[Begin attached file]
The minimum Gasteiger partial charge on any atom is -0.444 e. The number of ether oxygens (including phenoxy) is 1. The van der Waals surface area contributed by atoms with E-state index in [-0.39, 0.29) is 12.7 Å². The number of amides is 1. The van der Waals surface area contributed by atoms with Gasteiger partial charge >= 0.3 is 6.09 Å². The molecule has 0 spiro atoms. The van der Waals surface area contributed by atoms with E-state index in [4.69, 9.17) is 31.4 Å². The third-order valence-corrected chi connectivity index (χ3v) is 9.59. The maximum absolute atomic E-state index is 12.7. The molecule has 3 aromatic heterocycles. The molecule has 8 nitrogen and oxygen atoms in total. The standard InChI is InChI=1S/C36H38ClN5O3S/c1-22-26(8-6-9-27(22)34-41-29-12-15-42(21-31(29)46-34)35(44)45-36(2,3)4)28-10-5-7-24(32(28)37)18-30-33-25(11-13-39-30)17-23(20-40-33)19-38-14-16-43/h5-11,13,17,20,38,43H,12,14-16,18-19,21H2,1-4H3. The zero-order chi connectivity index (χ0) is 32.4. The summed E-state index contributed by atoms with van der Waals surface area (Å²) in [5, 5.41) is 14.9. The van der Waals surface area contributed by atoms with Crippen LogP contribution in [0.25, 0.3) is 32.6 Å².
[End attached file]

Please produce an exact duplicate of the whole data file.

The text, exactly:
The minimum Gasteiger partial charge on any atom is -0.444 e. The number of ether oxygens (including phenoxy) is 1. The van der Waals surface area contributed by atoms with E-state index in [-0.39, 0.29) is 12.7 Å². The number of amides is 1. The van der Waals surface area contributed by atoms with Gasteiger partial charge >= 0.3 is 6.09 Å². The molecule has 0 spiro atoms. The van der Waals surface area contributed by atoms with E-state index in [4.69, 9.17) is 31.4 Å². The third-order valence-corrected chi connectivity index (χ3v) is 9.59. The maximum absolute atomic E-state index is 12.7. The molecule has 3 aromatic heterocycles. The molecule has 8 nitrogen and oxygen atoms in total. The standard InChI is InChI=1S/C36H38ClN5O3S/c1-22-26(8-6-9-27(22)34-41-29-12-15-42(21-31(29)46-34)35(44)45-36(2,3)4)28-10-5-7-24(32(28)37)18-30-33-25(11-13-39-30)17-23(20-40-33)19-38-14-16-43/h5-11,13,17,20,38,43H,12,14-16,18-19,21H2,1-4H3. The zero-order chi connectivity index (χ0) is 32.4. The summed E-state index contributed by atoms with van der Waals surface area (Å²) in [5, 5.41) is 14.9. The van der Waals surface area contributed by atoms with Crippen LogP contribution in [0.25, 0.3) is 32.6 Å².